“It is my belief that the future of the sport depends on this passion for the horse. This is not a small commitment, from any perspective. We rely on great owners, trainers, vets, farriers, governing body support and, of course, fantastic horses to keep this dream alive. This seems like a simple enough list, but the truth is, that few are truly prepared to endure the journey.”
After Verdades is no longer competing, she probably won’t be seen on the Big Tour circuit for a couple of years.
Like Charlotte Dujardin and Adrienne Lyle, she likes to make her own horses at the farm in the Orlando community of Geneva, Florida she shares with her personal and business partner, Curt Maes, who is also an owner with Laura of Verdades.
“It’s not that I have a barn of 100 to pick from Prix St. Georges horses and say, ‘OK, I’ll turn you into a Grand Prix horse in two years.’ I’ll be taking my time and finding hopefully something really special. And hopefully you’ll see me on another team.”
Laura said people might think because of her success she was flooded with offers of future superstars but confided that is far from the truth.
Currently, she has her own four-year-old Jojo (Chagall x Krack) that she bought in 2014 with prize money from the Festival of Champions she described as “a bright bay gentle giant” that will take time to develop. “Also, curiously, can be mistaken for Diddy on any given day!” she added.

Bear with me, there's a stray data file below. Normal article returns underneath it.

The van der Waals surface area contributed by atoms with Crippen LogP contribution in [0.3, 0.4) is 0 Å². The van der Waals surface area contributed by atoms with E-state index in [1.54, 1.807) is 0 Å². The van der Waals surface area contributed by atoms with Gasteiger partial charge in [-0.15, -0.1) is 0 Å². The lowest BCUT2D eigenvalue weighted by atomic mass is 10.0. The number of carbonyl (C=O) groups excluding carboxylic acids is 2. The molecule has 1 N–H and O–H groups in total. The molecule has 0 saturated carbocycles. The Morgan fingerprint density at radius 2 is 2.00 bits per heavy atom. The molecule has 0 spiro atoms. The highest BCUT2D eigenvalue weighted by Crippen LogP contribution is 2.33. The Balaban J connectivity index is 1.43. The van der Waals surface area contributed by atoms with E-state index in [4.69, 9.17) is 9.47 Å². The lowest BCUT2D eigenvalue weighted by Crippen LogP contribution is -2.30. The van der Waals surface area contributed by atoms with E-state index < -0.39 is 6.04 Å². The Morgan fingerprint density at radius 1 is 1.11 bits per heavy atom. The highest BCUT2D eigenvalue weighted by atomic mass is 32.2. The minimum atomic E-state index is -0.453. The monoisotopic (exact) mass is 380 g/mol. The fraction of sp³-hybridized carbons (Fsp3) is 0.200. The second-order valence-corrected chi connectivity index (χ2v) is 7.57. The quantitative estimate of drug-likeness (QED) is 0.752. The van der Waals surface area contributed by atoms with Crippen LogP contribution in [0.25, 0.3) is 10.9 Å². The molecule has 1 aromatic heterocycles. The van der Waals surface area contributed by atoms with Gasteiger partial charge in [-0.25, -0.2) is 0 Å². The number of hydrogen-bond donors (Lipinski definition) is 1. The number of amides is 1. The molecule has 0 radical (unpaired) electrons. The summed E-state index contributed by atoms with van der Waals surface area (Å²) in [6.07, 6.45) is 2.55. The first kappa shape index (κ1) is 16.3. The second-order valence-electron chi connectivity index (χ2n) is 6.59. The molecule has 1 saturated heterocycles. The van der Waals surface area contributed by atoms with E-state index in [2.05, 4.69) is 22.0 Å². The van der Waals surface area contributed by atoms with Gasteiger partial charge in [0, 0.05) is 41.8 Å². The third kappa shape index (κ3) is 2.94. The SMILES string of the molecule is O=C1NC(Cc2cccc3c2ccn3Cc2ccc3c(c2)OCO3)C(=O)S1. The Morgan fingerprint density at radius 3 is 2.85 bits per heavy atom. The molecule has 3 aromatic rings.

Fizau, a Westfalen gelding that has been with her since a youngster and is now nine years old and owned by Susan Shattuck, is being aimed for developing Grand Prix competition in 2019.
A new talent in the stable is five-year-old Dutch mare Stella, owned by Dale Nielson and that Laura believes “will be something to watch” and may be in international six-year-old classes next year.
“I will bring each of these horses to their full potential, whatever that may be,” Laura said. “This is the fun part. The problem solving, the light bulb moments, learning to turn LEFT! You know, big milestones for babies. But I do believe that this work, done correctly, is the only way to get to that international ring (or any ring for that matter). I am confident in my system and the people I have surrounded myself with for help and support.”
No matter how good, the lineup will turn out to be, Laura is sure none will measure up to Verdades in her life.
“Hopefully I have something close one day,” she said. “If you can hold a measurement to what I have with this horse it would be something special to watch. But I know in my heart that this is the horse of a lifetime.”
Another aspect of horse sports she ran into when first starting out she and her team mates have helped change, the “ambassadorship” that McLain has witnessed on both medals podiums and just walking around.
“I think people really see the camaraderie that we have at the very top level of the sport,” she said. “Anyone of us, Steffen (Peters), Adrienne (Lyle), Kasey (Perry-Glass), Olivia (LaGoy-Weltz), anybody… you want to stop them in a crowd, they’re going to stop and talk to you and be friendly.
“It’s that kind of behavior is just not tolerated any more, whether it’s the welfare of the horse that we all feel extremely strongly about or whether it’s just your personal conduct. There’s just no room for it in American dressage any more.”
Are marriage and babies in the future?
“We’ll see what this horse does,” Laura responds. “The rest of my life is a bit on pause until he retires…”